Read the letter here.

Background

Four distinct runs of chinook salmon spawn in the Sacramento-San Joaquin River system. Winter-run chinook enter the Sacramento River as adults from December through early August. Sacramento winter-run chinook currently only spawn in a small section of the upper Sacramento River, with historic spawning areas in the McCloud, Pit, and Little Sacramento Rivers blocked by Shasta and Keswick dams. The spawning run has declined from more than 100,000 fish in the late 1960s to only a few thousand annual spawners. Spring-run chinook adults enter the Sacramento River from late March through September, hold in cool water habitats through the summer, then spawn in the fall. Spring-run chinook were historically the most abundant salmon run in the Central Valley, with runs of more than 600,000 fish. Central Valley spring-run chinook salmon now only have remnant runs of about 10,000 or less wild fish in Mill, Deer and Butte creeks, tributaries to the upper Sacramento River.

Historically 1 million to 2 million Central Valley steelhead trout spawned each year in 81 different reaches of tributaries of the Sacramento and San Joaquin rivers, but now fewer than 10,000 steelhead spawn each year. The southern population of green sturgeon has been reduced to about 300 spawning fish annually in the Sacramento River. Former spawning populations in the Eel River and San Joaquin River have been eliminated. The delta smelt was once one of the most common and abundant of the Delta’s open water fishes. Excessive water diversions have driven the species to near extinction. Recent surveys failed to detect any delta smelt for the first time surveys began in 1959.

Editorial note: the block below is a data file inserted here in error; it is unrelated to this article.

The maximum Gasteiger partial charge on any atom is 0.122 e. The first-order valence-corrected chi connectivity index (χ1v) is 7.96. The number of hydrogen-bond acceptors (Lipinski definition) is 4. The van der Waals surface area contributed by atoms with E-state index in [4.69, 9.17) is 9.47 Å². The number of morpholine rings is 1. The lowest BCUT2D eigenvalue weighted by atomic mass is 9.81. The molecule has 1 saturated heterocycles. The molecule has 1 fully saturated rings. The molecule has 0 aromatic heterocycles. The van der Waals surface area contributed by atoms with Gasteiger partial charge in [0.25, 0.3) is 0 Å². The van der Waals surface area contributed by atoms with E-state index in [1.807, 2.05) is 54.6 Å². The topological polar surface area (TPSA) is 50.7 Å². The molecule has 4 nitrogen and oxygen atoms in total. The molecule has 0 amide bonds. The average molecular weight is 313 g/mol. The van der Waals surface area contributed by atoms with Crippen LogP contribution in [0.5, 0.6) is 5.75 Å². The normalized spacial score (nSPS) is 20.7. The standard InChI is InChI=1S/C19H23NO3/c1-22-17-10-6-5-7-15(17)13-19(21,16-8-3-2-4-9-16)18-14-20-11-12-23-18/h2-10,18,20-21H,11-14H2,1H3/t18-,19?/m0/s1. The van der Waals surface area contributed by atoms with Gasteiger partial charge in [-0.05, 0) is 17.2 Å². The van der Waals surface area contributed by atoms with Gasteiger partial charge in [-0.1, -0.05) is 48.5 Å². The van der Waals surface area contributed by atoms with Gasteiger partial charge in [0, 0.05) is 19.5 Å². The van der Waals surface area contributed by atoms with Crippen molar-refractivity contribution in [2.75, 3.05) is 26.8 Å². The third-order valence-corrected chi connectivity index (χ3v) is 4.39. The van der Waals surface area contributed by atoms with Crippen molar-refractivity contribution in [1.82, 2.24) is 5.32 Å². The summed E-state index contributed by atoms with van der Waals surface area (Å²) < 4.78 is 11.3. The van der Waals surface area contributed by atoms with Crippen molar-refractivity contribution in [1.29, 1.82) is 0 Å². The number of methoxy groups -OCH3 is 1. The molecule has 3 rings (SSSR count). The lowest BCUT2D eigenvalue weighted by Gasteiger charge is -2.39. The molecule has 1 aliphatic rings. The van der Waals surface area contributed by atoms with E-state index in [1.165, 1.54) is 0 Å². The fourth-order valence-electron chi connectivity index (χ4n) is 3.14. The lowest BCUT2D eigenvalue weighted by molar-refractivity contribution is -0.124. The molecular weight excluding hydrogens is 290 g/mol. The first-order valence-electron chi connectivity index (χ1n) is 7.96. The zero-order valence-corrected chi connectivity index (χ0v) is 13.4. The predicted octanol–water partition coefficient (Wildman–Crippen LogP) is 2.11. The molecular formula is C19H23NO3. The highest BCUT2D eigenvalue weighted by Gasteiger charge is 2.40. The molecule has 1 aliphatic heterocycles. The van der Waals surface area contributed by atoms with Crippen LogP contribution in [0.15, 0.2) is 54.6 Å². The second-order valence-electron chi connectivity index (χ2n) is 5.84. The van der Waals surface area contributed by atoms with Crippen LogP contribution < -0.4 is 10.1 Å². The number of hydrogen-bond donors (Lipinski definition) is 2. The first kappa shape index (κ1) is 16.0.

The Delta Water Tunnels project would divert vast amounts of fresh water from the Sacramento River between Clarksburg and Courtland and ship it through two tunnels roughly 35 miles south for the Central Valley and State Water Projects. This massive new diversion would prevent freshwater from flowing through the Sacramento-San Joaquin Delta during critical life stages for each of the five listed endangered and threatened fish species, and significantly alter their critical habitats. Under the Endangered Species Act, federal agencies are prohibited from destroying or adversely modifying designated critical habitat for any listed species.

The California Sportfishing Protection Alliance works to conserve, restore, and enhance the state's water quality, wildlife and fishery resources and their aquatic ecosystems and associated riparian habitats.

The California Water Impact Network advocates for the just and environmentally sustainable use of California's water.

The Center for Biological Diversity is a national, nonprofit conservation organization with more than 900,000 members and online activists dedicated to the protection of endangered species and wild places.

The Environmental Water Caucus is a coalition of more than 30 nonprofit environmental and community organizations and California Indian Tribes that works to achieve comprehensive, sustainable water management solutions for all Californians. 

Friends of the River, California’s statewide river conservation organization, protects and restores California rivers by influencing public policy and inspiring citizen action. 

Restore the Delta is a grassroots campaign of more than 20,000 people devoted to saving the San Francisco Bay Delta estuary for our children and future generations.